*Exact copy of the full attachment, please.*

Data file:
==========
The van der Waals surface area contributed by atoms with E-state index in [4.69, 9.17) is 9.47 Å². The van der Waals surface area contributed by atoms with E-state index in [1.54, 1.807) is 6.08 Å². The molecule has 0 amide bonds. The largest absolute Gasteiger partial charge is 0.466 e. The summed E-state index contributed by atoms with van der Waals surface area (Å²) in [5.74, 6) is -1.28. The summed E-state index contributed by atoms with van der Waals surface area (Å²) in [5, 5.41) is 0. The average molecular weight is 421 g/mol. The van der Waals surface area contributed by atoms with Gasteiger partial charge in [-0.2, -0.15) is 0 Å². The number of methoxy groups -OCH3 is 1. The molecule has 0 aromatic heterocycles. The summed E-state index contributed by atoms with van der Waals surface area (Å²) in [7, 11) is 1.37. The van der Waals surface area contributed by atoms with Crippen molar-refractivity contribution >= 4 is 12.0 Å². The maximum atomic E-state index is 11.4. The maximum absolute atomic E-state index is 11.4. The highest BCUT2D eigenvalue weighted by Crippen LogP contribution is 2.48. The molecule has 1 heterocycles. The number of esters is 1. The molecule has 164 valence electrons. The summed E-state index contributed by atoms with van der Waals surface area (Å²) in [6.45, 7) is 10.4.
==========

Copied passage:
The van der Waals surface area contributed by atoms with E-state index in [4.69, 9.17) is 9.47 Å². The van der Waals surface area contributed by atoms with E-state index in [1.54, 1.807) is 6.08 Å². The molecule has 0 amide bonds. The largest absolute Gasteiger partial charge is 0.466 e. The summed E-state index contributed by atoms with van der Waals surface area (Å²) in [5.74, 6) is -1.28. The summed E-state index contributed by atoms with van der Waals surface area (Å²) in [5, 5.41) is 0. The average molecular weight is 421 g/mol. The van der Waals surface area contributed by atoms with Gasteiger partial charge in [-0.2, -0.15) is 0 Å². The number of methoxy groups -OCH3 is 1. The molecule has 0 aromatic heterocycles. The summed E-state index contributed by atoms with van der Waals surface area (Å²) in [7, 11) is 1.37. The van der Waals surface area contributed by atoms with Crippen molar-refractivity contribution >= 4 is 12.0 Å². The maximum atomic E-state index is 11.4. The maximum absolute atomic E-state index is 11.4. The highest BCUT2D eigenvalue weighted by Crippen LogP contribution is 2.48. The molecule has 1 heterocycles. The number of esters is 1. The molecule has 164 valence electrons. The summed E-state index contributed by atoms with van der Waals surface area (Å²) in [6.45, 7) is 10.4.